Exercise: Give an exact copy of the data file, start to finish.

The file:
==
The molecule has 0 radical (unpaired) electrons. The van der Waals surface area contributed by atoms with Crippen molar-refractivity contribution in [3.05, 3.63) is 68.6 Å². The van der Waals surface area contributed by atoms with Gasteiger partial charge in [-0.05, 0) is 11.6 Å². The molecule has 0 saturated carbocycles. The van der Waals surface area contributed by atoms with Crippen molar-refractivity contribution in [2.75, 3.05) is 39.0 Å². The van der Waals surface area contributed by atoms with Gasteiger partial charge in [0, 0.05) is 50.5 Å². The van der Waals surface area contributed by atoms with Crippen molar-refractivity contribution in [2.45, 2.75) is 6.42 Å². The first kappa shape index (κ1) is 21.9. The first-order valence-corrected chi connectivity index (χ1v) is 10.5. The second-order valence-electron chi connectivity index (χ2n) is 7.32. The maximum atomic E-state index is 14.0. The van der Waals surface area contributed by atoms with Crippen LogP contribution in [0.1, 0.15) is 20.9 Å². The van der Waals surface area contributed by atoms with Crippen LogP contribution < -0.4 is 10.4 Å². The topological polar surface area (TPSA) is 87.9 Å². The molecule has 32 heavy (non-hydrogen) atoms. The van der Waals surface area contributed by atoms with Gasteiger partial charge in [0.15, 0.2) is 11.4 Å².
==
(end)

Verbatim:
The molecule has 0 radical (unpaired) electrons. The van der Waals surface area contributed by atoms with Crippen molar-refractivity contribution in [3.05, 3.63) is 68.6 Å². The van der Waals surface area contributed by atoms with Gasteiger partial charge in [-0.05, 0) is 11.6 Å². The molecule has 0 saturated carbocycles. The van der Waals surface area contributed by atoms with Crippen molar-refractivity contribution in [2.75, 3.05) is 39.0 Å². The van der Waals surface area contributed by atoms with Gasteiger partial charge in [0, 0.05) is 50.5 Å². The van der Waals surface area contributed by atoms with Crippen molar-refractivity contribution in [2.45, 2.75) is 6.42 Å². The first kappa shape index (κ1) is 21.9. The first-order valence-corrected chi connectivity index (χ1v) is 10.5. The second-order valence-electron chi connectivity index (χ2n) is 7.32. The maximum atomic E-state index is 14.0. The van der Waals surface area contributed by atoms with Crippen LogP contribution in [0.1, 0.15) is 20.9 Å². The van der Waals surface area contributed by atoms with Crippen LogP contribution < -0.4 is 10.4 Å². The topological polar surface area (TPSA) is 87.9 Å². The molecule has 32 heavy (non-hydrogen) atoms. The van der Waals surface area contributed by atoms with Gasteiger partial charge in [0.15, 0.2) is 11.4 Å².